The British capital may be one of the world’s most visited cities, but behind the legions of tourists and sightseers lies an invitingly hidden London. From your base at the Rubens At The Palace, located conveniently close to Buckingham Palace in West London, you’re ideally positioned to do a bit of cultural digging. From the homes of London luminaries like Dickens and Keats to its many secret gardens, these lesser-known landmarks prove there’s more to the city than the London Eye.
The Horniman Museum
Open since Victorian times, the quirky Horniman Museum is home to a collection of cultural artefacts, ancient instruments and exotic taxidermy (one notable piece is the overstuffed walrus, now something of a museum mascot). While visitors are permitted to handle some of the items on display, this policy isn’t recommended for the jellyfish tank.
Hidden away in central London, the Cartoon Museum includes an incredible collection of long-running British comics and magazines, including Viz and The Beano. Exhibitions trace the medium’s origins in the 18th century up to more contemporary works, like the dystopian, London-set V for Vendetta.
Those with a romantic streak will want to visit Keats House, where the tragically short-lived poet resided from 1818-1820. It was here that his romance with Fanny Brawne (immortalised in the film Bright Star) was first kindled. The accompanying garden is the ideal venue for reciting his famous Ode to a Nightingale – it was composed here, after all.
Charles Dickens Museum
48 Doughty Street is the only surviving home of the British novelist and social critic Charles Dickens, and is now host to the eponymous museum. The place where Dickens wrote Oliver Twist has been carefully preserved, and today houses the world’s largest collection of memorabilia relating to his life. If you’re lucky, you’ll even get a tour led by one of his housemaids.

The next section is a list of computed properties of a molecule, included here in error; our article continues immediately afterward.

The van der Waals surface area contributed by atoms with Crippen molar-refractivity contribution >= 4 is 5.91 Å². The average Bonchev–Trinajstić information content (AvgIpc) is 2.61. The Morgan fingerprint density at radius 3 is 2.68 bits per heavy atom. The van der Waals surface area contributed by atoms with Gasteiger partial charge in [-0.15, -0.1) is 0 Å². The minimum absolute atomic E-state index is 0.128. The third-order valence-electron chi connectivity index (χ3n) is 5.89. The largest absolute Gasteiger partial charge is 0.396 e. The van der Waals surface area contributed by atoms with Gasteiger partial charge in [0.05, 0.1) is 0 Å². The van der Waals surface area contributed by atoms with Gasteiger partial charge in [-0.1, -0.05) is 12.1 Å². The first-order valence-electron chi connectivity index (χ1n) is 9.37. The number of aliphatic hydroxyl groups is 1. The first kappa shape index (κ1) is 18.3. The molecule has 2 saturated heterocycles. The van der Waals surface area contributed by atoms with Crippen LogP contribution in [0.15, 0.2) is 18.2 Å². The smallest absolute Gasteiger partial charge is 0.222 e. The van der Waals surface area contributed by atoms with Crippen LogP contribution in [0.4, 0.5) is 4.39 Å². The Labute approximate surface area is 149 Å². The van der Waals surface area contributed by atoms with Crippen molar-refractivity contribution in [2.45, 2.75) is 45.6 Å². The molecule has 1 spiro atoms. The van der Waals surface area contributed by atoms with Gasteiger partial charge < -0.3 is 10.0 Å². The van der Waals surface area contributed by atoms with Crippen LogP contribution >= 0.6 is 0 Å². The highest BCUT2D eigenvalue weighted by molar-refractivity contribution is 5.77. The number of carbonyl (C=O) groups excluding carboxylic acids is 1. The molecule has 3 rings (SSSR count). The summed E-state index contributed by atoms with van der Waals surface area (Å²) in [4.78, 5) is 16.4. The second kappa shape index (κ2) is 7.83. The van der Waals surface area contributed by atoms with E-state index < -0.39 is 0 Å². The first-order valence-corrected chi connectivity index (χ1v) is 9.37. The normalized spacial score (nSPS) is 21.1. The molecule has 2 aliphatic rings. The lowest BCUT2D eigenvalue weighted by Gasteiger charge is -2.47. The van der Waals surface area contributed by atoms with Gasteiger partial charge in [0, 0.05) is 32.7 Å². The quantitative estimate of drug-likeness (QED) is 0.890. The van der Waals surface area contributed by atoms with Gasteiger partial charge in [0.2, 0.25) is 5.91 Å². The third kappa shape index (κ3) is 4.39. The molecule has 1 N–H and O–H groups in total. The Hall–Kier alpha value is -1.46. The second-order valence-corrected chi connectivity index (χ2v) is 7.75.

The Temple Church
Built at the end of the 12th century, the Temple Church was originally used as a headquarters for the Knights Templar (as indicated by its rare, round shape). Today its majestic architecture attracts visitors…as do its famous acoustics (the church’s historic pipe organ was used when recording the score for Christopher Nolan’s 2014 film Interstellar).
The delightfully unusual Postman’s Park, filled with historic memorials, commemorates the lives of heroic Londoners who died saving others. To bring the stories to life, visitors can also download a free app that uses image-recognition technology to scan the tiles and reveal more information about the departed.
In 1799, the government purchased the unbelievable collections of esteemed surgeon and anatomist John Hunter, which later became the Hunterian Museum. Amidst 3,500 specimens is an intimidating 2.31-metre skeleton of “the Irish Giant” Charles Byrne, as well as a set of dentures belonging to Sir Winston Churchill.
St. John’s Lodge Gardens
One of the highlights of hidden London is St. John’s Lodge Gardens. Just north of the Inner Circle in Regent’s Park, the petite garden is usually empty of other visitors. You’ll know you’re there by the statue of Hylas and the Nymph – and hopefully they’ll be the only people you bump into during your private promenade.
Holborn’s Conway Hall is an essential stop for culture-seekers. During the week, the venue hosts talks with leading intellectuals, while weekends bring the Conway Hall Sunday Concerts – a recurring chamber music series held since the 1880s (the oldest of its kind in Europe).
Highgate Cemetery in North London makes for a beautiful, if slightly macabre, spot to while away an afternoon – and if celebrity-spotting is your thing, see if you can find the final resting places of luminaries like Karl Marx, Douglas Adams, and George Eliot. Just keep an eye out – it is, reportedly, haunted.
Header image: Sleeping Angel © Hugh Thompson / Friends of Highgate Cemetery Trust